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Graceful Explosion Machine is a graceful, explosive shooter

For as popular as side-scrolling shooters are, it’s tough to pull them off well. Not so much the basics, but the finer points — the feel, the difficulty curve, the action itself. It’s easy to make one that has strong fundamentals, but doesn’t quite nail the fine tuning. Graceful Explosion Machine, from developer Vertex Pop, is one of those games that hits all the right points flawlessly. Released earlier this year on the Switch (now released for PlayStation 4 and PC), Graceful Explosion Machine is a side-scrolling shooter where the levels wrap around on themselves. You fight through four planets worth of stages trying to survive increasingly menacing waves of foes on a mission to collect warp crystals to take you back home to Earth, vying for the highest score possible all the while. Your ship is equipped with four different weapons, each mapped to...
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Hearthstone: A great, fundamentally broken game

As 2017 marches through August and into September, Hearthstone has just experienced the launch of its sixth expansion in three years. Since March 2014 when the game originally released, it has been regularly supported with the launch of new cards sets and occasional single-player adventures. I’ve played Hearthstone semi-regularly throughout this time, playing enough games to get me to Rank 20 each month, but never investing the time, energy or cold-hard cash required to get all the way to the top. I consider myself an average Hearthstone player in many respects. I’ve enjoyed Hearthstone in small doses, and have had great fun with it on many occasions, but I’ve always found several aspects of the game frustrating that have made me never want to play for extended periods. As time has gone on, my frustration has gradually increased. The more of the game I have...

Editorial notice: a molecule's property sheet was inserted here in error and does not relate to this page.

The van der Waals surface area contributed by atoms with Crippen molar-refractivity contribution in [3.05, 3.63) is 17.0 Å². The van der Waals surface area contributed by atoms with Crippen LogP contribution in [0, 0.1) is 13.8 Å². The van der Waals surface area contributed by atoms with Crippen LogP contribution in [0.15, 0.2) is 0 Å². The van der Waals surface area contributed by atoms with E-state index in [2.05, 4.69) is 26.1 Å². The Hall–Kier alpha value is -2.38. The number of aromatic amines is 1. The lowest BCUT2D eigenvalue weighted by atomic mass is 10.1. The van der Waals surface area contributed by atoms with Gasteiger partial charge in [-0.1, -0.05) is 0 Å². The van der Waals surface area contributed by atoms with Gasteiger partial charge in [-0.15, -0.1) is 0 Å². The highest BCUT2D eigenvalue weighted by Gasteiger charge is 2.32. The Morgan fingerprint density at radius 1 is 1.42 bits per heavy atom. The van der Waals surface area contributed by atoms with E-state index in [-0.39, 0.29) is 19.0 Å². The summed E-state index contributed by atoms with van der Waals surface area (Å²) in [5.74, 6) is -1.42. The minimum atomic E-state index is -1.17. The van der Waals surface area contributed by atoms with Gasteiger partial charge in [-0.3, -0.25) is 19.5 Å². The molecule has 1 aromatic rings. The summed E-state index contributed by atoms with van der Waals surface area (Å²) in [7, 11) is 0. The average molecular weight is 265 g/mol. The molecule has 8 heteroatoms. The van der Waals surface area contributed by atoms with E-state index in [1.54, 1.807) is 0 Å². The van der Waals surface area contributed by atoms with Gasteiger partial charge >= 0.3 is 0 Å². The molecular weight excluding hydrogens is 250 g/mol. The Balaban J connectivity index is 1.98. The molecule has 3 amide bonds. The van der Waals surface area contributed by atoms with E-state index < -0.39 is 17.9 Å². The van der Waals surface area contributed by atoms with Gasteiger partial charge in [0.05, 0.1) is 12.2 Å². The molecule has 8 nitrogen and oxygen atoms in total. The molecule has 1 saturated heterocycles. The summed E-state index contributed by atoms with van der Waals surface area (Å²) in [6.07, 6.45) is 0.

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Chess Ultra is sure to strike you a match

Chess is a rather unique sub genre of gaming, especially in the console gaming sphere. When we think about playing chess against an A.I. opponent, we naturally think about playing chess on a personal computer of some kind. Historically, chess has been a staple of personal computers, almost to its earliest days. Chess on consoles, on the other hand, haven’t enjoyed quite the same amount of notoriety. The image of console chess is usually one involving a wizened bearded man, hunched over a chessboard, gazing knowing at you, one hand reaching for a frosted glass chess piece, the board and pieces illuminated heavily with light from below, while a soft indigo glow encircles the man’s head like a hood. Newer incarnations have done away with the suggestive imagery in favor of a more modern, traditionalist design, featuring close ups of chess pieces. The classic design...
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